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Development Overview

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Overview of Korea’s development experience

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Development Overview
Social Development Population

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Population

Population during period of turmoil

At the time of independence, there were an estimated 16 million people living in South Korea. Up to 1960, the population grew in spite of the war and economic difficulties. One reason was the large number of Korean immigrants. Between 1945 and 1949, 2.1-2.5 million people came to South Korea from Japan, Manchuria and North Korea, which accounted for 10-12 percent of the entire population in 1949. The population grew by a record annual rate of 6.1 percent between 1945 and 1950.

Death rates during the Korean War rose sharply, with an estimated 1.68 million dying between 1950 and 1953. The crude death rate between 1950 and 1955 was 32 per 1,000 people. During the war, 300,000 South Koreans were absorbed by the North and 650,000 North Korean refugees fled to the South, resulting in a net influx of 350,000 to the South (Tae-hwan Kwon and Doo-seop Kim, 2002).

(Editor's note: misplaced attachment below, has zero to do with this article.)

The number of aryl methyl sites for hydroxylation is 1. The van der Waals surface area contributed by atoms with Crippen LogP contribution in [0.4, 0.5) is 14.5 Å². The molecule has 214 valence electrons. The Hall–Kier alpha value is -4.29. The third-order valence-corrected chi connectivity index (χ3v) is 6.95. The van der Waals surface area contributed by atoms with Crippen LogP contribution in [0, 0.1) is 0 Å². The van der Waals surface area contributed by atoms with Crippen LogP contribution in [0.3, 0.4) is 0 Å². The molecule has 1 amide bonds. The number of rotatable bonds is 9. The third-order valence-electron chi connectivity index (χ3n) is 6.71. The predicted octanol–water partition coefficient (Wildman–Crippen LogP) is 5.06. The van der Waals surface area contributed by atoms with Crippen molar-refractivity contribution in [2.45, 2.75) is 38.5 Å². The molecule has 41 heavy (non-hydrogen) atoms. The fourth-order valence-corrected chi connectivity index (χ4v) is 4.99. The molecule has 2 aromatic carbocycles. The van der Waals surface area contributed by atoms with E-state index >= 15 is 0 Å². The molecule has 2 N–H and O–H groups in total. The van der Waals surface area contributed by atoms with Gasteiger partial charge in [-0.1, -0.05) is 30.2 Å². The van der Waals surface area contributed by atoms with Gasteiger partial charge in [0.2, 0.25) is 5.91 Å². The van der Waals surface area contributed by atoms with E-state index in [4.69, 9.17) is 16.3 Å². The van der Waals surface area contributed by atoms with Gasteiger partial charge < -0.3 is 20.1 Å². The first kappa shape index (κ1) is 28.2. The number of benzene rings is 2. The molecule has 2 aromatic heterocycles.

In 1955-1960, the “baby boom” led to an annual population growth rate of 3.1 percent, which, excluding immigration, is the highest rate in Korea’s demographic history.

Furthermore, most of the returning Koreans decided to settle in urban areas rather than go back to their rural hometowns. Most of them went to Seoul or cities in its adjacent provinces (Gyeonggi or Gangwon), which produced rapid urbanization in the central region of Korea. This caused the government to take population control seriously.

Source : SaKong, Il and Koh, Youngsun, 2010. The Korean Economy Six Decades of Growth and Development. Seoul: Korea Development Institute.